- Food sources: leafy green vegetables such as spinach, kale, mustard greens, collards; broccoli, cauliflower, Brussel sprouts, egg yolks, liver, natto.
Magnesium, a mineral also known as magnesium citrate, magnesium oxide, magnesium sulfate.
- Required for: more than 300 enzyme systems that regulate biochemical reactions in the body, including protein synthesis, muscle and nerve function, blood glucose control, blood pressure regulation, and nerve impulse transmissions. Assists with muscle contractions (heart pumping and movement of muscles).
- Deficiency symptoms: anxiety, confusion, heart attack, heart palpitations, high blood pressure, hyperactivity, insomnia, nervousness, restlessness, weakness, muscle twitching and cramps, mental disorders, asthma.
- Food sources: bananas, leafy greens, some fatty fish, seeds, nuts, legumes, tofu.
Manganese, a mineral also known as manganese sulfate, manganese amino acid chelate, manganese gluconate.
- Required for: normal brain and nerve function; involved in protein and energy metabolism. Helps with formation of connective tissue, bones, blood-clotting factors, sex hormones. Plays a role in fat and carbohydrate metabolism, calcium absorption, and blood sugar regulation.
- Deficiency symptoms: atherosclerosis, dizziness, elevated cholesterol, glucose intolerance, hearing loss, loss of muscle control, ringing in ears, infertility, bone growth impairment.
- Food sources: nuts, legumes, oatmeal, bran, leafy greens, brown rice, whole wheat bread, pineapple, acai, dark chocolate.
Molybdenum, a mineral also known as molybdenum amino acid chelate, sodium molybdate, ammonium molybdate.
- Required for: activating four essential enzymes which are biological molecules that drive chemical reactions in the body. Breaks down aldehydes (yeast, mold, fungi), which can be toxic to the body.
- Deficiency symptoms: very rare but may include changes in mental status; abnormalities of sulfur and purine metabolism.
- Food sources: almonds, cashews, peanuts, peas and lentils, kidney, lima, navy beans, soy milk, tofu, cheese, yogurt, leafy veggies, eggs, whole grains
Niacin (Vitamin B3), water soluble, also known as Niacin, niacinamide, nicotinic acid, nicotinamide riboside.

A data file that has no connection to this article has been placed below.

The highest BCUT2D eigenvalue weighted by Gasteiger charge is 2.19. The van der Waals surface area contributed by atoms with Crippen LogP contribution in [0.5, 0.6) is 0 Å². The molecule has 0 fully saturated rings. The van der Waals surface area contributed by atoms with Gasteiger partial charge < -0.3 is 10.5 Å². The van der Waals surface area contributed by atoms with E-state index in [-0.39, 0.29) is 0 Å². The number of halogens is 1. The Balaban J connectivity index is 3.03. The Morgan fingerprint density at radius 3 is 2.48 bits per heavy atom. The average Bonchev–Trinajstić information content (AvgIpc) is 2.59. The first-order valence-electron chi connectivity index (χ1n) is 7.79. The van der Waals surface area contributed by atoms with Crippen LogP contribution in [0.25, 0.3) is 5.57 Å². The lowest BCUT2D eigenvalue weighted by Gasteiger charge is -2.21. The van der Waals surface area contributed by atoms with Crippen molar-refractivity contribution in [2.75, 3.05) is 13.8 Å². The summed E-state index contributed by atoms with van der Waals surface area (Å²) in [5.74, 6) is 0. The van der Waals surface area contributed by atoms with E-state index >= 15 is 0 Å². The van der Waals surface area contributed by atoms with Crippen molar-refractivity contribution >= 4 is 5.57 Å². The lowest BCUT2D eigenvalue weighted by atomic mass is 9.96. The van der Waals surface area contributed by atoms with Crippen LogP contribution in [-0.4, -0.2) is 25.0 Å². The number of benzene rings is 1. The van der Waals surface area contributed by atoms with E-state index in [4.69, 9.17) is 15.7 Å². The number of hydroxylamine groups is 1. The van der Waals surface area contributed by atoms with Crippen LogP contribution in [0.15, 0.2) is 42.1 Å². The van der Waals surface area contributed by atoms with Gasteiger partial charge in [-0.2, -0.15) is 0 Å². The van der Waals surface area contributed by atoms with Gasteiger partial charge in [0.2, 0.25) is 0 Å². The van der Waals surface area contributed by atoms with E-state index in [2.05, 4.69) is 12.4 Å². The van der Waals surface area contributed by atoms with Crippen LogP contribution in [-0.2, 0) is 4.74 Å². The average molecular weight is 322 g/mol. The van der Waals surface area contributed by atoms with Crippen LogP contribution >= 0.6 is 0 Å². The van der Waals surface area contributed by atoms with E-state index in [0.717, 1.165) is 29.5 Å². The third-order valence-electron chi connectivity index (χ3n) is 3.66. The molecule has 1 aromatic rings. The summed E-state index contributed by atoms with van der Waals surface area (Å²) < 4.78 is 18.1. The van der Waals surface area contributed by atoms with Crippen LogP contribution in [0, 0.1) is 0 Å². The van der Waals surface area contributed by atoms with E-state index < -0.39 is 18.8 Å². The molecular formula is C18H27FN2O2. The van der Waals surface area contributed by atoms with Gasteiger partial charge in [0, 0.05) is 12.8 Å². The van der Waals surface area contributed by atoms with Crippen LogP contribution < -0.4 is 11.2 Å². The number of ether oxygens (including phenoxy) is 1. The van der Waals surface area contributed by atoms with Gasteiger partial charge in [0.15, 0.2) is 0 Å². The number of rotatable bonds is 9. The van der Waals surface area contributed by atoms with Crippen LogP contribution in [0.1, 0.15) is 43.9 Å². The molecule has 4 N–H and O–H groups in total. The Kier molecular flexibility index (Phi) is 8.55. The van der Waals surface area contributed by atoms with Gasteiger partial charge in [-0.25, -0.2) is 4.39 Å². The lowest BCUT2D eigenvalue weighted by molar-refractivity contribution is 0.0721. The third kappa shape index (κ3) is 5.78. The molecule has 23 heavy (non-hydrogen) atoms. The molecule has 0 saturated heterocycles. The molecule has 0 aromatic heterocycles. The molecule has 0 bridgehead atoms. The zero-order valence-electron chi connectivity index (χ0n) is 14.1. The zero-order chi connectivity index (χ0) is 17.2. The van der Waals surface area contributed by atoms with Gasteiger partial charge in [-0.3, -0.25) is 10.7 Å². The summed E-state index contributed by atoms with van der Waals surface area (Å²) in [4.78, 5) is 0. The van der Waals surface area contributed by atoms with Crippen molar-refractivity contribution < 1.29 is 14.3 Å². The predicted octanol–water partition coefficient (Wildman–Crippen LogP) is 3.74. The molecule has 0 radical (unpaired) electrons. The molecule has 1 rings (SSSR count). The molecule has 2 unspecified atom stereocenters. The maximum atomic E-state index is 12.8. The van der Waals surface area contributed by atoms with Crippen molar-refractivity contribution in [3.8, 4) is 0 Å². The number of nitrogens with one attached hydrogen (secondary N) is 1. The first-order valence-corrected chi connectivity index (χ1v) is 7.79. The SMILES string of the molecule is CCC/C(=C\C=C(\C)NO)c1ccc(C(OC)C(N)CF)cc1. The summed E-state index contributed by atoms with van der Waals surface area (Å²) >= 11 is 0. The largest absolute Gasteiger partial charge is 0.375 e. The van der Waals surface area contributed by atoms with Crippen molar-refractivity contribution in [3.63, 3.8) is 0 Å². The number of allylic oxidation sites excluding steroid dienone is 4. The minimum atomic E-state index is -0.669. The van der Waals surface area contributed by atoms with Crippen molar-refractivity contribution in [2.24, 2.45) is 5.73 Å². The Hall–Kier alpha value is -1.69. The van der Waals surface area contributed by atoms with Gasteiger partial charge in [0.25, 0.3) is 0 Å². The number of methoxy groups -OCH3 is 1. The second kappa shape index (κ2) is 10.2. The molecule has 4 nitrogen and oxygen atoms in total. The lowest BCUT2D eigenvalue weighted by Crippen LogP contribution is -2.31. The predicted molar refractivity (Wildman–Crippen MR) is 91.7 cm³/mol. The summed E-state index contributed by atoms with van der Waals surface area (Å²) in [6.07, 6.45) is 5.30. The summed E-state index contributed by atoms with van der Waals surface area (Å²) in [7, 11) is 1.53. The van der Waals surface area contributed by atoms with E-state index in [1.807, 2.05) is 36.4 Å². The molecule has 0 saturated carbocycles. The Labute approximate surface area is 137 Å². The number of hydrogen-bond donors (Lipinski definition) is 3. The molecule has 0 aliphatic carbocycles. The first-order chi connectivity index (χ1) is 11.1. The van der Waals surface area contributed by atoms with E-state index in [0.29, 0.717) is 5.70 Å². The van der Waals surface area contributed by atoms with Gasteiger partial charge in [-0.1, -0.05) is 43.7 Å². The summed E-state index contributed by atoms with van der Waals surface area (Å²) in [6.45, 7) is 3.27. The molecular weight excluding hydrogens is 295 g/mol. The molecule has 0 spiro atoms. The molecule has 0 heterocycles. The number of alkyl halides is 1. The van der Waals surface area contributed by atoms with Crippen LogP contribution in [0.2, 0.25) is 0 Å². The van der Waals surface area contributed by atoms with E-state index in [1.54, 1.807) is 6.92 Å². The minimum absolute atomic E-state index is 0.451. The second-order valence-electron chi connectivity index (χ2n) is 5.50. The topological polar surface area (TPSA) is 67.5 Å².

- Required for: every part of the body to function; the synthesis of glycogen and the breakdown of fatty acids. Assists with transfer of hydrogen and acts in the metabolism of carbohydrates and amino acids. Involved in tissue respiration and brain function. Flushing does not occur with niacinamide.
- Deficiency symptoms: bad breath, canker sores, confusion, depression, dermatitis, diarrhea, emotional instability, fatigue, irritability, loss of appetite, memory impairment, muscle weakness, nausea, skin eruptions and inflammation
- Food sources: meat; poultry; liver; fish; egg yolk; vegetables (mushrooms); tree nuts; wholegrain breads, cereals, and fortified or enriched grain products; legumes; milk.
Pantothenic Acid (Vitamin B5), water soluble, also known as pantothenic acid, D-calcium pantothenate.
- Required for: the synthesis and breakdown of many vital compounds; essential in intermediary metabolism of carbohydrates, protein, and fat.
- Deficiency symptoms: abdominal pains, burning feet, depression, eczema, fatigue, hair loss, immune impairment, insomnia, irritability, low blood pressure, muscle spasms, nausea, poor coordination, sleep disturbances.
- Food sources: meat, fish, poultry, liver, egg yolks, yeast, wholegrain breads, cereals, and other grain products; legumes, vegetables.
Phosphorus, a mineral also known as sodium phosphate, potassium phosphate, calcium phosphate.
- Required for: every cell in the body to function; building and maintaining bones and teeth; component of nucleic acids, phospholipids; acts as a coenzyme in energy metabolism; buffers intracellular fluid.
- Deficiency symptoms: phosphate depletion is unusual, but can affect the kidneys, nerves and muscles, skeletal system, as well as blood chemistries.
- Food sources: protein-rich foods like meats, dairy, beans, lentils, nuts, some whole grains.
Potassium, a mineral also known as potassium citrate, potassium chloride, potassium gluconate, potassium bicarbonate.